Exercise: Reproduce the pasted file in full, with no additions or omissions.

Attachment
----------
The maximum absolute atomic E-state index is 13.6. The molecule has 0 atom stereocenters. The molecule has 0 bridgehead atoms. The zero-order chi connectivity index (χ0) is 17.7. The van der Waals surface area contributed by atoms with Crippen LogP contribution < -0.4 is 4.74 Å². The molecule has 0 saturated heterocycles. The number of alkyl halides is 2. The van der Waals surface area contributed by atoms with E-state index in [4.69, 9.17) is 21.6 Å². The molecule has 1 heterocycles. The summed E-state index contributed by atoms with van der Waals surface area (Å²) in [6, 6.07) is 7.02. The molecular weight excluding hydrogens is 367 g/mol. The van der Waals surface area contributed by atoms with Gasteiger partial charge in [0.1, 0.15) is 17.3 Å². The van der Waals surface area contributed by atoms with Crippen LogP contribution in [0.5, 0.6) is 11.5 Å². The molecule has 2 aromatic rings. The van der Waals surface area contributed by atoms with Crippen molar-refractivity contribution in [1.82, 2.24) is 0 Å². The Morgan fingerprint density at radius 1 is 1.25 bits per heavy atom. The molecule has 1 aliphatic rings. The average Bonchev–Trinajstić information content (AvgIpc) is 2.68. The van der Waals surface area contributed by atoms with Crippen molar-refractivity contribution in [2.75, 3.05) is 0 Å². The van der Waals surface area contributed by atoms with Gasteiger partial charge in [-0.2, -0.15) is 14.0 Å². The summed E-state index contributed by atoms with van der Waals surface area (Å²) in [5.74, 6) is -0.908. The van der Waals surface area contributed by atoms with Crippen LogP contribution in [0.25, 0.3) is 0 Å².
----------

The maximum absolute atomic E-state index is 13.6. The molecule has 0 atom stereocenters. The molecule has 0 bridgehead atoms. The zero-order chi connectivity index (χ0) is 17.7. The van der Waals surface area contributed by atoms with Crippen LogP contribution < -0.4 is 4.74 Å². The molecule has 0 saturated heterocycles. The number of alkyl halides is 2. The van der Waals surface area contributed by atoms with E-state index in [4.69, 9.17) is 21.6 Å². The molecule has 1 heterocycles. The summed E-state index contributed by atoms with van der Waals surface area (Å²) in [6, 6.07) is 7.02. The molecular weight excluding hydrogens is 367 g/mol. The van der Waals surface area contributed by atoms with Gasteiger partial charge in [0.1, 0.15) is 17.3 Å². The van der Waals surface area contributed by atoms with Crippen LogP contribution in [0.5, 0.6) is 11.5 Å². The molecule has 2 aromatic rings. The van der Waals surface area contributed by atoms with Crippen molar-refractivity contribution in [1.82, 2.24) is 0 Å². The Morgan fingerprint density at radius 1 is 1.25 bits per heavy atom. The molecule has 1 aliphatic rings. The average Bonchev–Trinajstić information content (AvgIpc) is 2.68. The van der Waals surface area contributed by atoms with Crippen molar-refractivity contribution in [2.75, 3.05) is 0 Å². The van der Waals surface area contributed by atoms with Gasteiger partial charge in [-0.2, -0.15) is 14.0 Å². The summed E-state index contributed by atoms with van der Waals surface area (Å²) in [5.74, 6) is -0.908. The van der Waals surface area contributed by atoms with Crippen LogP contribution in [0.25, 0.3) is 0 Å².